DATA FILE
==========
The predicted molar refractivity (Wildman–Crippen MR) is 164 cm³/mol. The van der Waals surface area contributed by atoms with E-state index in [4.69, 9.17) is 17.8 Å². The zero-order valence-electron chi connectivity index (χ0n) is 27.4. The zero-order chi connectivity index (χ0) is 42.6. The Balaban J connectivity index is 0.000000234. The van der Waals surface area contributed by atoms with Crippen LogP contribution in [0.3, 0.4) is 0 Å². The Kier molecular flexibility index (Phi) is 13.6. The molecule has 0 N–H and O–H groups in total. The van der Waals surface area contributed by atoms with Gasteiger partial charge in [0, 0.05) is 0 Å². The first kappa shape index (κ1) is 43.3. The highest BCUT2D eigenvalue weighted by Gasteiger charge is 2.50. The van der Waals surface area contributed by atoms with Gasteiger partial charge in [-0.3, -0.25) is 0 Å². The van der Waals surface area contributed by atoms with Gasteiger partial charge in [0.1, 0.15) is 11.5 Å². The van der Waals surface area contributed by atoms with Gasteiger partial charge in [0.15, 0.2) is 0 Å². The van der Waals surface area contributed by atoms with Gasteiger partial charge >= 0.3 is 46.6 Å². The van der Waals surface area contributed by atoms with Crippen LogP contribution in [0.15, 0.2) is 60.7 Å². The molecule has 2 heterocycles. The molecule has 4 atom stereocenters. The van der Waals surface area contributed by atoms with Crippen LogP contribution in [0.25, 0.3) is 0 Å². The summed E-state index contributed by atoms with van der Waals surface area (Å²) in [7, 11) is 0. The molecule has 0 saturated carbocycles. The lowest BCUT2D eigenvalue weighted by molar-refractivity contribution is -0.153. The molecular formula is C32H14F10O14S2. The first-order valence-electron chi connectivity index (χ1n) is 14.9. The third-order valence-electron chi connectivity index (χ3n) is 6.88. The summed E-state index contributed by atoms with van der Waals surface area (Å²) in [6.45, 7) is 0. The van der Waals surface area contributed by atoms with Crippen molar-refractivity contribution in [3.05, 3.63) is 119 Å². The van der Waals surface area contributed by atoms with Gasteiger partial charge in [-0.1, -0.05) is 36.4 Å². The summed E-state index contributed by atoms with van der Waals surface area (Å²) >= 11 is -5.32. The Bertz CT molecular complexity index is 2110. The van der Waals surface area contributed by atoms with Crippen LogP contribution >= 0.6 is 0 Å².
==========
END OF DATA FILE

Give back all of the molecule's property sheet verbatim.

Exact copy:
The predicted molar refractivity (Wildman–Crippen MR) is 164 cm³/mol. The van der Waals surface area contributed by atoms with E-state index in [4.69, 9.17) is 17.8 Å². The zero-order valence-electron chi connectivity index (χ0n) is 27.4. The zero-order chi connectivity index (χ0) is 42.6. The Balaban J connectivity index is 0.000000234. The van der Waals surface area contributed by atoms with Crippen LogP contribution in [0.3, 0.4) is 0 Å². The Kier molecular flexibility index (Phi) is 13.6. The molecule has 0 N–H and O–H groups in total. The van der Waals surface area contributed by atoms with Gasteiger partial charge in [0, 0.05) is 0 Å². The first kappa shape index (κ1) is 43.3. The highest BCUT2D eigenvalue weighted by Gasteiger charge is 2.50. The van der Waals surface area contributed by atoms with Gasteiger partial charge in [-0.3, -0.25) is 0 Å². The van der Waals surface area contributed by atoms with Gasteiger partial charge in [0.1, 0.15) is 11.5 Å². The van der Waals surface area contributed by atoms with Gasteiger partial charge in [0.15, 0.2) is 0 Å². The van der Waals surface area contributed by atoms with Gasteiger partial charge >= 0.3 is 46.6 Å². The van der Waals surface area contributed by atoms with Crippen LogP contribution in [0.15, 0.2) is 60.7 Å². The molecule has 2 heterocycles. The molecule has 4 atom stereocenters. The van der Waals surface area contributed by atoms with Crippen LogP contribution in [0.25, 0.3) is 0 Å². The summed E-state index contributed by atoms with van der Waals surface area (Å²) in [7, 11) is 0. The molecule has 0 saturated carbocycles. The lowest BCUT2D eigenvalue weighted by molar-refractivity contribution is -0.153. The molecular formula is C32H14F10O14S2. The first-order valence-electron chi connectivity index (χ1n) is 14.9. The third-order valence-electron chi connectivity index (χ3n) is 6.88. The summed E-state index contributed by atoms with van der Waals surface area (Å²) in [6.45, 7) is 0. The van der Waals surface area contributed by atoms with Crippen molar-refractivity contribution in [3.05, 3.63) is 119 Å². The van der Waals surface area contributed by atoms with Gasteiger partial charge in [-0.1, -0.05) is 36.4 Å². The summed E-state index contributed by atoms with van der Waals surface area (Å²) >= 11 is -5.32. The Bertz CT molecular complexity index is 2110. The van der Waals surface area contributed by atoms with Crippen LogP contribution >= 0.6 is 0 Å².